Land-based Service Technician

The Job and What's Involved

Land-based service technicians work on specialist machinery used at farms, nurseries and market gardens, ground care and horticultural businesses, sports facilities and parks. They play an important role in keeping equipment in good working order through planned maintenance, as well as carrying out any diagnostic and repair work when required.

They may work on:

  • Complex machinery, such as tractors, harvesters, sprayers, cultivators, planters and fertiliser spreaders - some of these machines use technology such as global positioning systems (GPS), electronic mapping and guidance systems, electronic engine and transmission management systems, radar speed monitoring and other high-technology control systems.
  • Professional and domestic machinery such as compact tractors, rotary tillers, cultivators, quad bikes, grass collectors, lawnmowers, ride-on mowers, chainsaws and hedge trimmers.
  • Equipment used in livestock handling and control, including milking systems, mobile handlers and feeding systems.
  • Machinery used in forestry.

The work involves:

  • Running diagnostic tests on complex machinery and equipment.
  • Adjusting and setting equipment to operate correctly.
  • Replacing parts and making new components if necessary.
  • Using techniques such as welding to make repairs.
  • Referring to technical information and repair manuals.

Land-based service technicians are likely to use a wide range of tools, often including diagnostic equipment and laptop computers.

Land-based service technicians normally work around 37.5 hours a week, but additional work is often required, including early mornings, evenings and weekends, to meet deadlines. Technicians working in agriculture may work longer hours during the summer months as farmers look to do as much work as possible during the extra daylight hours.

Land-based service technicians usually work in well-equipped workshops. In some jobs it may be necessary to work outside, in all weather conditions. Technicians may spend lots of time travelling, sometimes to remote areas. A car or van equipped as a mobile workshop may be necessary.

Most technicians wear protective overalls and steel toe-capped boots. For some jobs they need other protective clothing, including safety glasses and welding aprons.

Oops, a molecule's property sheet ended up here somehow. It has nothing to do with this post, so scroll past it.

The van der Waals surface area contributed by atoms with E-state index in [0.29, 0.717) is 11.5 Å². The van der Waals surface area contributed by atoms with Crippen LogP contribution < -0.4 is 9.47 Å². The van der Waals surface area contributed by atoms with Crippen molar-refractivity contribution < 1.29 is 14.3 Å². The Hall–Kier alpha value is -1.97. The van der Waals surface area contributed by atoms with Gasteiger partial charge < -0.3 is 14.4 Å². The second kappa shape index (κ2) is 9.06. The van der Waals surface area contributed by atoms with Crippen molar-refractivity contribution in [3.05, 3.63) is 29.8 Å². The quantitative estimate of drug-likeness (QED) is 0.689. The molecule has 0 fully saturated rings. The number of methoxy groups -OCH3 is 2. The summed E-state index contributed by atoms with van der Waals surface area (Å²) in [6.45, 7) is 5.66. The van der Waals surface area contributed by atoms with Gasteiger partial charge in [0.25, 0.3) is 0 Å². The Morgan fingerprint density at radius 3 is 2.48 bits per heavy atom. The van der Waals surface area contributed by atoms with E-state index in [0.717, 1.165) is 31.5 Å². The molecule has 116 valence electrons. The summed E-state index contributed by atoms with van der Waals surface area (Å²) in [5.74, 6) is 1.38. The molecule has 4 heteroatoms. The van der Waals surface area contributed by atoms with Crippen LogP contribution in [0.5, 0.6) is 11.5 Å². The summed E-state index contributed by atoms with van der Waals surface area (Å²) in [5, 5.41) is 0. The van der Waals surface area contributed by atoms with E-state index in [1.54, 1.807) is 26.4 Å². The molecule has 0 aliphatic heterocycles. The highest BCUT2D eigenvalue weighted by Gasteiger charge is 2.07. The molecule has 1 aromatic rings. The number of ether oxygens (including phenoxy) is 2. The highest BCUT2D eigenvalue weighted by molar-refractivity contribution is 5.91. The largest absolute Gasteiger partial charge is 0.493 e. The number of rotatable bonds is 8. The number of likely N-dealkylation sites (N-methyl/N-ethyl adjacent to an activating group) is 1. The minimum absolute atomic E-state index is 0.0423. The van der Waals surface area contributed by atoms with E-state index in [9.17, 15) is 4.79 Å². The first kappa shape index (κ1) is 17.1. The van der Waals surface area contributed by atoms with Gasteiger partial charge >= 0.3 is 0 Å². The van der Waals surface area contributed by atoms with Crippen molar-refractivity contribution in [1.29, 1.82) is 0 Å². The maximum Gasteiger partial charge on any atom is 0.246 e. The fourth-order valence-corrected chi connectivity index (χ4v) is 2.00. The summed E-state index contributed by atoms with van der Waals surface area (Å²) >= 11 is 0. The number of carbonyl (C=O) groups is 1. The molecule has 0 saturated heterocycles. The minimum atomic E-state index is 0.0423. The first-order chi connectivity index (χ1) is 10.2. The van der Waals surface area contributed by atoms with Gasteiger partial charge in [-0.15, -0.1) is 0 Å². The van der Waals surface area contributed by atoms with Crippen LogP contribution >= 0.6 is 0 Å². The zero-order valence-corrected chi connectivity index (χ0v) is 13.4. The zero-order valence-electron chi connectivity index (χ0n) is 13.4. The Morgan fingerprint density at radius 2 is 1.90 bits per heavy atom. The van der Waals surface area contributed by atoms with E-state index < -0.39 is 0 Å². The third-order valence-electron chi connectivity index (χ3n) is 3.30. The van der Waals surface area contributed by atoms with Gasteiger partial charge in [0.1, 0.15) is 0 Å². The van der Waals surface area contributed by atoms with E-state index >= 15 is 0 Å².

A driving licence may be required.

An apprentice technician is likely to start on around £8,000 a year. Transport may be provided by employers. Technicians employed by large farms may be provided with accommodation.

Getting Started with this Career Choice

Currently there are around 20,000 land-based service technicians working in the UK. Much of the work is based in rural areas, but there are also many opportunities in towns and cities, especially for those technicians specialising in garden machinery.

Land-based service technicians are employed by farmers, contractors, large garden centres and nurseries, and manufacturers and distributors of agricultural/horticultural machinery. There may also be opportunities with golf and other sports clubs, the parks and gardens department of local authorities and specialist companies offering servicing and repair for a range of equipment.

Many manufacturers are multinational companies so there are likely to be opportunities to work overseas. There is currently a worldwide shortage of land-based service technicians, so prospects are good.

Vacancies are usually advertised in Jobcentre Plus offices, the local press and on employers' websites.

Education and Training

Many people enter this career through an Apprenticeship. Entry requirements vary, but most employers expect four GCSE's/S grades (A-C/1-3), including maths and science or technology, or the equivalent.

Many of the large manufacturers provide specialist apprentice training. These schemes are usually run in partnership with a further education college, and are either NVQ/SVQ or national diploma based.

The British Agricultural and Garden Machinery Association operates an Apprenticeship scheme lasting three to four years. Apprentices receive on-the-job training from the organisation that employs them, and attend college on block release.

Apprenticeships and Advanced Apprenticeships provide structured training with an employer. As an apprentice you must be paid at least £95 per week; you may well be paid more. A recent survey found that the average wage for apprentices was £170 a week. Your pay will depend on the sector in which you work, your age, the area where you live and the stage at which you have arrived in the Apprenticeship.